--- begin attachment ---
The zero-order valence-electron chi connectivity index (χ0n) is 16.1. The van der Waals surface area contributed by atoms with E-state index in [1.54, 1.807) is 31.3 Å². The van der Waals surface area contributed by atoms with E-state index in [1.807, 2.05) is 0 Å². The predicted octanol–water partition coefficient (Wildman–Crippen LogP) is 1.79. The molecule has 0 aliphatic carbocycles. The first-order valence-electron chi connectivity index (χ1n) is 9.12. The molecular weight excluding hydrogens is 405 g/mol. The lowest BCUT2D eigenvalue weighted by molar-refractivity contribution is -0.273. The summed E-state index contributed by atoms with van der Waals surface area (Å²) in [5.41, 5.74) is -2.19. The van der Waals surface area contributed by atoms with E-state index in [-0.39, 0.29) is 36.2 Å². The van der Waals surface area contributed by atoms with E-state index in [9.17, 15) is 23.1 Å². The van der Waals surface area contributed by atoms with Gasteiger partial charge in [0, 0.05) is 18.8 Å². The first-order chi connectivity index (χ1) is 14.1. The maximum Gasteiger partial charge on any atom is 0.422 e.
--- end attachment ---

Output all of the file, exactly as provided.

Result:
The zero-order valence-electron chi connectivity index (χ0n) is 16.1. The van der Waals surface area contributed by atoms with E-state index in [1.54, 1.807) is 31.3 Å². The van der Waals surface area contributed by atoms with E-state index in [1.807, 2.05) is 0 Å². The predicted octanol–water partition coefficient (Wildman–Crippen LogP) is 1.79. The molecule has 0 aliphatic carbocycles. The first-order valence-electron chi connectivity index (χ1n) is 9.12. The molecular weight excluding hydrogens is 405 g/mol. The lowest BCUT2D eigenvalue weighted by molar-refractivity contribution is -0.273. The summed E-state index contributed by atoms with van der Waals surface area (Å²) in [5.41, 5.74) is -2.19. The van der Waals surface area contributed by atoms with E-state index in [-0.39, 0.29) is 36.2 Å². The van der Waals surface area contributed by atoms with E-state index in [9.17, 15) is 23.1 Å². The van der Waals surface area contributed by atoms with Gasteiger partial charge in [0, 0.05) is 18.8 Å². The first-order chi connectivity index (χ1) is 14.1. The maximum Gasteiger partial charge on any atom is 0.422 e.